Neuromyelitis optica (NMO) or Devic’s syndrome – is an inflammatory demyelinating disease characterized by damage to a selective optic nerve (acute and subacute neuritis) and spinal cord (extensive transverse myelitis LETM).
NMO was considered as a serious variant of multiple sclerosis (MS) and is often misdiagnosed as multiple sclerosis, but the prognosis and treatment are different. At the moment, in connection with the isolation of a specific marker (NMO-IgG), which is not found in multiple sclerosis, opticology is separated into a separate nosological unit.
Until recently, Devic’s disease was thought to be a kind of MS. It was described by Devic in 1894 and called Devic’s syndrome.
Demyelinating lesions of the optic nerves and spinal cord can occur simultaneously or sequentially. One of the first symptoms is temporary blindness, sometimes permanent, in one or both eyes. The other symptoms include different degrees of paresis or paralysis in the legs, loss of sensitivity and/or dysfunction of the bladder and intestines due to damage to the spinal cord. A complete clinical picture of the disease may occur within 8 weeks.
Neuromyelitis optica occurs due to the wrong reaction of the immune system to own cells in the central nervous system mainly in the optic nerves and spinal cord, but sometimes in the brain.
The cause of NMO is usually unknown, but it may arise after infection or be associated with another autoimmune disorder.
- blindness in one or both eyes
- painful spasms
- weakness or paralysis in the legs and arms
- nerve pain
- loss of sensation
- sexual problems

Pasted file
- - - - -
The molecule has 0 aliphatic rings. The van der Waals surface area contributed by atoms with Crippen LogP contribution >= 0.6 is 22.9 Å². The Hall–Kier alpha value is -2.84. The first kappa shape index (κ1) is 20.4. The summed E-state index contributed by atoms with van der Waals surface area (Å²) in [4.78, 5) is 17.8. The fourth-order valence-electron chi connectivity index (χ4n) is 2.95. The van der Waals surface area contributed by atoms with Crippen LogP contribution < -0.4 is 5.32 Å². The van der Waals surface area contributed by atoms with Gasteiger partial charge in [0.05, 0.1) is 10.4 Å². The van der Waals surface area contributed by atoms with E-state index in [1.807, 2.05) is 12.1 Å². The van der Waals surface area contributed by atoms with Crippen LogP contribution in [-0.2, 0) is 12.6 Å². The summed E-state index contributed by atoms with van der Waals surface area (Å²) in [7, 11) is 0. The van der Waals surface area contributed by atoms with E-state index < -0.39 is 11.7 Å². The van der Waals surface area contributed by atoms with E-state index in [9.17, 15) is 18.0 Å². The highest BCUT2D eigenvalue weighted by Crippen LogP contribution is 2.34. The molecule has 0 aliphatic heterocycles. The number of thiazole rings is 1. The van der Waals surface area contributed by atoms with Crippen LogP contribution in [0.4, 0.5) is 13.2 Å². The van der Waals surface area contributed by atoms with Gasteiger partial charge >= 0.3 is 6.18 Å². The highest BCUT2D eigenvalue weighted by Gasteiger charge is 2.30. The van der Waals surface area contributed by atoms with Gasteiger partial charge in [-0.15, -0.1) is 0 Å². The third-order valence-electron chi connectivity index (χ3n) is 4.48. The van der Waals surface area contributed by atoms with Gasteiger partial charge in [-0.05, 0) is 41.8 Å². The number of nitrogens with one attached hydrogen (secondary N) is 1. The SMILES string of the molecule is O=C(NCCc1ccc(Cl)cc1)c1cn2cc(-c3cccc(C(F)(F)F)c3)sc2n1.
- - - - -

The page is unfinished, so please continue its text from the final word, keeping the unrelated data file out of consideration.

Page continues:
- uncontrollable vomiting and hiccups
- bladder or bowel dysfunction
Children may suffer from confusion and coma.
The condition may also target other parts of the brain, especially the brainstem and hypothalamus, causing signs and symptoms such as severe and persistent vomiting and hiccups, or sleeping and eating disorders.
NMO is an autoimmune disorder what means that immune system starts to attack the body’s tissues and organs. There is an antibody called aquaporin-4 in a blood of 80% of people with NMO. In Neuromyelitis optica, the immune system damages aquaporin-4 which destroys the myelin sheath (the protective layer that surrounds nerve cells in the brain and spinal cord and helps transmit nerve signals).
[See also: Kleine-Levin syndrome]
It is important to diagnose NMO correctly as it may be confused with multiple sclerosis as it has similar symptoms.
In order to diagnose NMO, you should visit a neurology specialist with whom you will discuss your symptoms and medical history. Also, you can make the MRI exam (magnetic resonance imaging) scan of the brain and spinal cord.
A lumbar puncture is another test you may have. A sample of cerebrospinal fluid (CSF) is taken from the spine using a hollow needle that’s inserted into the lower part of the spine.
In 2006 the Mayo Clinic proposed a revised criteria that help to diagnose Devic’s syndrome. Those criteria include absolute (optic neuritis, acute myelitis) and supportive (brain MRI, spinal cord MRI, NMO-IgG seropositive status ) criteria.
Today there is no generally accepted treatment of Devic’s syndrome. Usually, the treatment is symptomatic and supportive to manage symptoms and prevent relapses. Your doctor may prescribe corticosteroid preparations, intravenous immunoglobulin, and methylprednisolone.
Rehabilitation techniques, such as physiotherapy, can also help with any reduced mobility that the relapses cause.